New research explores how officers conduct investigative interviews with children

Dr Sarah Krähenbühl, Lecturer in Psychology and Forensic Psychology researcher at Staffordshire University, discusses her new research exploring the use of “ground rules” by police officers and social workers when interviewing children:

This study examined over 50 transcripts of investigative interviews conducted with children who were either witnesses to, or victims of, different forms of abuse. The particular focus was when, how and if ground rules were used by the interviewing officers (generally a Police Officer but a Social Worker may take this role) and then to establish the likely impact of this on the child’s understanding and the remainder of the interview.

Ground rules refer to explanations such as shutterstock_131453660 Resizedsay if you don’t know’, ‘tell me if I get something wrong’ and an agreement to tell the truth. The interviewing protocol (known as ‘Achieving Best Evidence’ 2011) states that ground rules should be included in all interviews with children. The study took a mixed methodological approach with numerical assessment of what ground rules were included, when this happened, were there any subsequent repetitions of the rules, and a qualitative approach as to the wording used and implications of this.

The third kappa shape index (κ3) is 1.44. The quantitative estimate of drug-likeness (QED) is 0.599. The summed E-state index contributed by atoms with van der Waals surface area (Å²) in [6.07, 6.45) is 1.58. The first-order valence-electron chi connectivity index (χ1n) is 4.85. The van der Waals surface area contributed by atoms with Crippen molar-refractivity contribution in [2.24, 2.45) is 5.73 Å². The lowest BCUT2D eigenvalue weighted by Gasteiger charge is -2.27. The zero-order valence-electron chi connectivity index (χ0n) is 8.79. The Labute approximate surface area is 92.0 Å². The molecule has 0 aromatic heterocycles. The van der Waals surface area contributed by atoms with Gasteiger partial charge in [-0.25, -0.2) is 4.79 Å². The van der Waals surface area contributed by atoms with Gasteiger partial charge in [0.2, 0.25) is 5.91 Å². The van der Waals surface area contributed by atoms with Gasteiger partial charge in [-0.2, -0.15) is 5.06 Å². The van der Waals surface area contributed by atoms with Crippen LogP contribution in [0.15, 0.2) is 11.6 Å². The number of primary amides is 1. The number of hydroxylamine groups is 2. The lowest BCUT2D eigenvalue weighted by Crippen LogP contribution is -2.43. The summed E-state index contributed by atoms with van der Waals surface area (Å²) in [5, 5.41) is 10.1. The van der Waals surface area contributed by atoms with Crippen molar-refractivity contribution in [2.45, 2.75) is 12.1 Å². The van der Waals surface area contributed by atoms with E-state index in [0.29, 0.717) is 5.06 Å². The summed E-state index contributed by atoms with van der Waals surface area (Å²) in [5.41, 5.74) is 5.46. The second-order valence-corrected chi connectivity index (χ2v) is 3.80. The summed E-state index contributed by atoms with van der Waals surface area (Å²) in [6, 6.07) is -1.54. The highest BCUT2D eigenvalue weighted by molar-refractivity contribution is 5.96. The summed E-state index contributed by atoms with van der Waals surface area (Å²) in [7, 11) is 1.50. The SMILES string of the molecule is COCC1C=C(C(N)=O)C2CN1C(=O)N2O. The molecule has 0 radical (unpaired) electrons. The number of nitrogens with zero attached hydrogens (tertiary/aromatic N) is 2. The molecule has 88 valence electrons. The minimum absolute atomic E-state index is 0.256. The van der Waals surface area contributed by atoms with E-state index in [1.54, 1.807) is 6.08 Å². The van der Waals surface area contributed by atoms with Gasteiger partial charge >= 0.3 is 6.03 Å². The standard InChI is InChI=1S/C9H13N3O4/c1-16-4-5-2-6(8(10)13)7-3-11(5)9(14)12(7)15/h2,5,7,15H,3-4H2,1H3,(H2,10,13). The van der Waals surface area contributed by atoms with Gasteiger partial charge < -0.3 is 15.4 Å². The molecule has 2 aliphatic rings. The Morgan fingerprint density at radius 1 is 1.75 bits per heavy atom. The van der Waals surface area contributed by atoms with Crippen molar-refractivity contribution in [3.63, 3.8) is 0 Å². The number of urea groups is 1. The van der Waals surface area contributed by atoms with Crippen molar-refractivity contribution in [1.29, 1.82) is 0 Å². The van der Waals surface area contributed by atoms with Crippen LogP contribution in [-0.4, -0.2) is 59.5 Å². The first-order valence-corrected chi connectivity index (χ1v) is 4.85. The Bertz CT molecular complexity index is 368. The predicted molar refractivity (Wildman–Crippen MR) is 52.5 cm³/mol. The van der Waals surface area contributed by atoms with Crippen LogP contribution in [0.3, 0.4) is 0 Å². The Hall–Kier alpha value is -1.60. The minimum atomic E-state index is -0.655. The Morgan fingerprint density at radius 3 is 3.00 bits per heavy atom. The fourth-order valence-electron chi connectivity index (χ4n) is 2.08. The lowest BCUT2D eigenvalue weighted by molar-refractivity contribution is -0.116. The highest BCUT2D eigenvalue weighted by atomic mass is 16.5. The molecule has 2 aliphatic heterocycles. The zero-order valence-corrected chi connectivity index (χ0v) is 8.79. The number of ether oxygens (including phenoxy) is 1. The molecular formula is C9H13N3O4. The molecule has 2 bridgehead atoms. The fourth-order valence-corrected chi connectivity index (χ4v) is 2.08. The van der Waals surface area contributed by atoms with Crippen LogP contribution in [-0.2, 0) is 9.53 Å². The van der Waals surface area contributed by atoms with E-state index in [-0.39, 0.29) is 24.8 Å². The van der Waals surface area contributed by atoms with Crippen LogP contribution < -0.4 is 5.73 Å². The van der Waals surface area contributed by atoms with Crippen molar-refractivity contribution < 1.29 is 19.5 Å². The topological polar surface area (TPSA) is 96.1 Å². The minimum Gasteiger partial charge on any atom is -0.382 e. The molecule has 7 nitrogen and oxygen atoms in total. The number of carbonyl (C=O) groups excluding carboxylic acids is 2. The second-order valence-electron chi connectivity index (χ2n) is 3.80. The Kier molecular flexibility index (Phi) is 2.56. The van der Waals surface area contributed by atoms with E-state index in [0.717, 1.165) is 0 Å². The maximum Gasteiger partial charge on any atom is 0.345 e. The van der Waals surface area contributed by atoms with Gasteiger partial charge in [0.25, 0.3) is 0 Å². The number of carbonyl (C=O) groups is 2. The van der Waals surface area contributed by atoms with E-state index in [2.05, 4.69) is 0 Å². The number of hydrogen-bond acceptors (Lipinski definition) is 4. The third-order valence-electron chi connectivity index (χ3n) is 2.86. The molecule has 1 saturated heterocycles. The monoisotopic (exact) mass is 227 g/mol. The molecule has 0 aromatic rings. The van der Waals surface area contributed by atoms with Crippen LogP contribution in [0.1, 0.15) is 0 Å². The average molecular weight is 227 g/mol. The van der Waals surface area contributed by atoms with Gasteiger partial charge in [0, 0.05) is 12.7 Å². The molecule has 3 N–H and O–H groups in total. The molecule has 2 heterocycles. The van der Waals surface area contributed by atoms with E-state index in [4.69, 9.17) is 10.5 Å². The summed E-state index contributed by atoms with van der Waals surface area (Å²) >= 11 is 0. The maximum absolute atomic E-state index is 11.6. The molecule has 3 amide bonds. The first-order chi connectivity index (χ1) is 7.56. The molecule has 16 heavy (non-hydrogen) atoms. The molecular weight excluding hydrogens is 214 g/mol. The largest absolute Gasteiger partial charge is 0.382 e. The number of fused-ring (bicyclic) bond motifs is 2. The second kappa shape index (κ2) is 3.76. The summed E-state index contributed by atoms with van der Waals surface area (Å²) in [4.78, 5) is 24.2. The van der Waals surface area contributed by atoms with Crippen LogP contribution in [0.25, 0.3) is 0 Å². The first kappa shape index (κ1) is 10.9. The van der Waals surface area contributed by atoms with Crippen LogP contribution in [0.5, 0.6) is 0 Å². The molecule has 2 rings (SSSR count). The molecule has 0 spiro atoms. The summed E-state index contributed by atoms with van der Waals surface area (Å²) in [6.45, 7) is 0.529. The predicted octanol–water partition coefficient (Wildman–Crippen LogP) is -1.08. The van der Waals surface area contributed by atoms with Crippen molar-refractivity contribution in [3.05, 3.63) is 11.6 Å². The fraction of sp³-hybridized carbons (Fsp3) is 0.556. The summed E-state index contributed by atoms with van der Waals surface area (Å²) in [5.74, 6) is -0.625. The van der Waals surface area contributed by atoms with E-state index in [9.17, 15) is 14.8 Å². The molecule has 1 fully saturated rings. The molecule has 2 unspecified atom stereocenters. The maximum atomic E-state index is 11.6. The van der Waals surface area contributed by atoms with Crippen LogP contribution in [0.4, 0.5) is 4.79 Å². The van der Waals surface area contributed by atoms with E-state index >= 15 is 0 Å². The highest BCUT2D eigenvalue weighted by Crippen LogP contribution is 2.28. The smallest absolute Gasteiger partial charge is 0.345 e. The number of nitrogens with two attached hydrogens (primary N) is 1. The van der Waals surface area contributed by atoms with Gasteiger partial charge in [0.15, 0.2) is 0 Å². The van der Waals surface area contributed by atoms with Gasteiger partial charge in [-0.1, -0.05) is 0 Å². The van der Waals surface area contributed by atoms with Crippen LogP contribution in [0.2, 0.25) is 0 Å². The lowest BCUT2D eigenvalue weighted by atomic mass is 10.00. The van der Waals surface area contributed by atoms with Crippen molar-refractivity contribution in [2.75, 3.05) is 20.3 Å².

The results showed that there was a lack of consistency in ground rule implementation despite clear interviewing protocol guidance. Of greater concern was that when the ground rules were implemented the child’s understanding was not established and the relevance of the ground rules to the remainder of the interview was rarely established. So, this study has relevance not only to interviewing officers and legal professionals but also has implications in relation to assessments of child credibility when giving evidence.

Dr Krähenbühl’s study has recently been accepted for publication by Psychiatry, Psychology and Law and can be accessed via the journal’s website:

Dr Krähenbühl teaches on Staffordshire University’s Forensic Psychology degree – for more information about our degrees please visit the Forensic Psychology course page and the Psychology courses webpages.